Novamont CEO Highlights Opportunities of Bioeconomy : Circular Economy Major Talking Point as Club of Rome Celebrates 50th Anniversary

club of rome biowaste circular economy waste

Resource use and the need for a move to a circular economy are key themes at the Club of Rome’s 50th-anniversary conference being held today.

Opening the speeches, Virginia Raggi – Mayor of Rome said: “50 years ago we weren’t aware. Today we are aware. At the time we didn’t understand that pollution and other problems were connected – today we talk about the environment and sustainable growth in a world with scarce resources.”

The Club of Rome was born in 1968 when a network of entrepreneurs, diplomats, scientists and economists came together under the leadership of Italian industrialist Aurelio Peccei and Alexander King, then Science Director of the OECD.

The group was united in their concern about the future of humanity and the planet and assumed responsibility to make politicians and decision-makers worldwide aware of the most crucial issues of the future.

According to Raggi, it has “played important role in enhancing the debate on the development of humankind”.

In 1972 the organisation published its first report on the predicament of humanity, ’The Limits to Growth’, in which it warned of the consequences of pursuing unlimited material growth and uninhibited consumption in a world of limited resources.

Speaking at today’s event, Sergio Costa, Italian Minister for the Environment, Protection of Land and Sea, said: “My grandfathers thought differently about the environment to me and my children think differently again”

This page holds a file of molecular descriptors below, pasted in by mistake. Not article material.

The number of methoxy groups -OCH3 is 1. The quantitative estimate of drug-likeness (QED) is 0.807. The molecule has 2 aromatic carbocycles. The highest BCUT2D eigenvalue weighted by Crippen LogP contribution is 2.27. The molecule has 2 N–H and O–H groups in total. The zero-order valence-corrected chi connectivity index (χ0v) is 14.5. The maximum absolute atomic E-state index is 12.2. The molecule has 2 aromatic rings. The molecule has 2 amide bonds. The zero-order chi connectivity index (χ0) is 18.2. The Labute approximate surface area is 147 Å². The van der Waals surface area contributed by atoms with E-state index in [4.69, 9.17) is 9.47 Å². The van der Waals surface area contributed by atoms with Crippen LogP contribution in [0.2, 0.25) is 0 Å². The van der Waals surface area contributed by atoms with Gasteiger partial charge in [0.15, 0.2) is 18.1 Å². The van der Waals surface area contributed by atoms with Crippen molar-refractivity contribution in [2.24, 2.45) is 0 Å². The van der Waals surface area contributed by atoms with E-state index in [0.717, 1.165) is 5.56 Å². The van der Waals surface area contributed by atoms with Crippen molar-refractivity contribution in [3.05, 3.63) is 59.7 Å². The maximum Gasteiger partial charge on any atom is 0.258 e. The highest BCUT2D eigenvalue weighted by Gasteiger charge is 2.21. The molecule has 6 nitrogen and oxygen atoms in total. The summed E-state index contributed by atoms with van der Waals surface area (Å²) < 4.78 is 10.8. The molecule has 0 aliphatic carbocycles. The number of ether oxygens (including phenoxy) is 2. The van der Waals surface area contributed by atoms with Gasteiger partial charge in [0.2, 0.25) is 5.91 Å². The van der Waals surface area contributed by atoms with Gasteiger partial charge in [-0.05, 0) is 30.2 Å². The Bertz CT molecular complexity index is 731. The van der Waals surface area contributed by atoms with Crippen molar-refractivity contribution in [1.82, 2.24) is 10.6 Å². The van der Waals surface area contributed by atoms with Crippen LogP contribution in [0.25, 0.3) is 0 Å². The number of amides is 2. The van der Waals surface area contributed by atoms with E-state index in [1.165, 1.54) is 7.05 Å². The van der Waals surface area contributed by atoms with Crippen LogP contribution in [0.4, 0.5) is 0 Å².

“Real people are talking about the environment and we should try and capture this sentiment. Small steps will really bring forward a big change,” he continued. “If you think sincerely that the problems can be solved by the big leaders, you should leave the room immediately.”

He went on to note that last week Nobel Prizes were awarded to Paul Romer and William Nordhaus for their work on the climate and economic growth.

“If we really want to change and save the planet we must also change economics. Those who are in charge of the economy must really start thinking about it… It’s huge,” urged the minister.

He also explained that in Italy the remit of delivering a circular economy is formerly part of the ministry of environment, not the treasury, and that means that parliament has understood that the part of the economy that is interested in the future of the planet cannot be based on optimising profits.

Lorrenzo Fioramonti Italian Deputy Minister for Education University and Research told delegates that “the time for research is over. We’ve done the research… It is time we go back to the basics. My home is planet Earth. I have no intention to go to another planet”.

Rome’s Mayor also struck a similar note: “We have the keys to this planet, and it is the only home we have available.”

A Circular Bioeconomy

In her presentation to the meeting, Catia Bastioli, CEO of Italian biobased compostable plastics manufacturer Novamont made the case for a circular bioeconomy.

She highlighted the fact that in Europe there is 100 million tonnes of waste produced each year, yet two-thirds is not used, partly due to those wastes being polluted with materials such as microplastics.

“A circular bioeconomy means to use renewable sources. It offers a great opportunity to connect food, waste, agriculture, soil and water,” said Bastioli. “It can also link society with the economy. Social fabric is not less important than the environment, but we need local communities working together for the environment.”

Reggi concluded: “Citizens, us, should be really aware and become active. It’s a really big challenge… We may pay lipservice to these themes, but when it comes to changing our own lifestyle it’s a different thing.”

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